The Energy Information Agency (EIA) estimates that energy demand in the U.S. will continue to grow mainly due to increased demand from the residential and commercial sectors as the economy and population grow. Increasing demand can put significant pressure on-grid capacity. In response, local utility companies often grow their capacity to meet demand via expensive upgrades to substations and lines. However, investing in residential solar energy in high-value areas for the grid may have the potential to decrease pressure on certain circuits that are under stress from demand growth. For those of you not familiar with electricity system jargon, circuits are the last-mile electricity delivery networks that take electricity from a substation to the final customer. Circuits usually serve a few hundred to a few thousand people depending on the density of residential households.
The Yale-based Solar Energy Evolution and Diffusion Studies (SEEDS II) team along with the non-profit organization SmartPower, ran ten ground-breaking “Solarize” campaigns at the circuit level in the state of Connecticut. These campaigns aimed to study the value of promoting solar adoption in areas where solar could reduce the load of stressed feeders and potentially alleviate cost-shifting from increased solar adoption. These Solarize campaigns followed the lessons learned from previous Yale/SmartPower Solarize campaigns and ultimately achieved similar success rates -- showing that circuit-level campaigns can work very effectively despite involving not only smaller territories than previous campaigns, but in some cases, also in territories that cross town boundaries.
Researchers on the Department of Energy-funded SEEDS II team designed the experiment to test whether the value of solar campaigns could serve as a potential solution to significantly relieve strain on the electric grid and avoid expensive capacity upgrades. The research team selected and ran Solarize campaigns in ten treatment circuits in Connecticut. These specifically selected treatment circuits are nearing capacity and are high-value feeders for the grid. Each treatment circuit was matched with a similar control circuit where no campaigns were implemented. Comparing each set of circuits allowed researchers to isolate the effect of the campaign and control for other relevant factors.
SmartPower ran the ten Solarize campaigns in partnership with the local utility companies -- United Illuminating (UI) and Eversource. Six of the circuits fell under UI’s territory and four under Eversource’s. Furthermore, as SmartPower ran these Solarize campaign, UI ran a concurrent program called ConnectSun – in separate localities, which provided additional financial incentives to customers installing solar in two high-stress circuits*. Given the complementary goals of the Solarize and ConnectSun campaigns, the results were aggregated and analyzed together.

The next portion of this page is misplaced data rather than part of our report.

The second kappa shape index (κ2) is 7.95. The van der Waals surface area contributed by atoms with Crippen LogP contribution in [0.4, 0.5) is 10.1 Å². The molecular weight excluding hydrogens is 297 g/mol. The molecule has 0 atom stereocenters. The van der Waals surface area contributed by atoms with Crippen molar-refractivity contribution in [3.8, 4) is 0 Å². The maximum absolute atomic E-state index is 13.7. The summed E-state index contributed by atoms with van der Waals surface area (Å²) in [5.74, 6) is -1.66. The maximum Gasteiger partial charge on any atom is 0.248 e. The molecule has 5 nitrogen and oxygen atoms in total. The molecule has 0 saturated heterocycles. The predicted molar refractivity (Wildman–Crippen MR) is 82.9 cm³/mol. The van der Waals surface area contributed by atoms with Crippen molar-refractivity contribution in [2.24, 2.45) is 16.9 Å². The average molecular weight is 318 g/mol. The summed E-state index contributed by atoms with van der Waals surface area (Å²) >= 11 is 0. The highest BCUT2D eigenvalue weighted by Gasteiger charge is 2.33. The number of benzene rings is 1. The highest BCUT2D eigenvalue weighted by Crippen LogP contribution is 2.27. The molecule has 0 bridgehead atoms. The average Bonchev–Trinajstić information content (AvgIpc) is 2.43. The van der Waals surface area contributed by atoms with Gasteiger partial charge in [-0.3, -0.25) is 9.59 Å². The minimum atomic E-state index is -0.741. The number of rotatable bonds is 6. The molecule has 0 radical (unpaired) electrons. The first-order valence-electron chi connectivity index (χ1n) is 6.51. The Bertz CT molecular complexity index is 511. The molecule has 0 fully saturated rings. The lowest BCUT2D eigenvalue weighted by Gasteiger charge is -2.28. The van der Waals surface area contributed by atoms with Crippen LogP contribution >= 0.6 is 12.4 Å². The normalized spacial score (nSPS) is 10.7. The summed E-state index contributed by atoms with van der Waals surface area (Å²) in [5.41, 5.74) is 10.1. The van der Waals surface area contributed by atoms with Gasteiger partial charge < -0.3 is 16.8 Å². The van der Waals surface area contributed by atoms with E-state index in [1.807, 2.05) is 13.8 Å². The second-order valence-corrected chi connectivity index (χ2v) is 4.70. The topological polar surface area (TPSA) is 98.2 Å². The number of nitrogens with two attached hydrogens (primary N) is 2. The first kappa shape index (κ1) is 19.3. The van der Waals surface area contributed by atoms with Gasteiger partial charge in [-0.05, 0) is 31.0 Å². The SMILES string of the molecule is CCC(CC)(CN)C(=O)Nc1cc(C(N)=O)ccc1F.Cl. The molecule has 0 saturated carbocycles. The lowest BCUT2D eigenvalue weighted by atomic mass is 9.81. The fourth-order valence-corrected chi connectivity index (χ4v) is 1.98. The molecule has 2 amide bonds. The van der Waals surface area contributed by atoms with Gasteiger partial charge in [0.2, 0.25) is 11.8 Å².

Across the 10 circuits that had a Solarize campaign between January and June of 2019, there were on average +3.9 new installations per 1,000 people living in the circuit, which is +1.6 higher than the average of +2.3 new installations in the control group of 10 circuits. Figure 1 shows the statistically significant effects of circuit-level campaigns.
Installations increased in zip codes with Solarize campaigns compared to the control zip codes without campaigns. The effects of the campaigns at the zip code level are around +0.7 higher per 1,000 people in the Zip code when compared to the control. The effects at the circuit level are even higher with around +1.6 per 1,000 people. The increase in zip code level installations can be attributed to the circuit level campaigns directly as well as spillovers from these campaigns to others within the same zip codes as the circuits.
These results are in line with previous town-level Solarize campaigns. For example, in rounds 8-10 in Connecticut, comparing community to individual campaign efforts, there were on average +1.0 Installations per 1,000 people per campaign, which comes in just between circuit and zip code level effects.
These first-ever circuit-level campaigns show great future potential. But make no mistake -- there is much more to learn here.
As with past Solarize Campaigns, these early experiments indicate that campaigns in communities that focused on grassroots community outreach -- utilizing existing energy task forces and campaigns that used mailers with town-specific stationery -- were more successful at generating installations. Campaigns that coordinated volunteer efforts with town officials and had installer-led town meetings were also more successful. These early lessons could magnify the impact of future efforts and increase the adoption of solar in high-impact circuits, reducing stress for the grid while making solar more appealing for utility companies and consumers alike.
* You can read more about ConnectSun in our blog post here.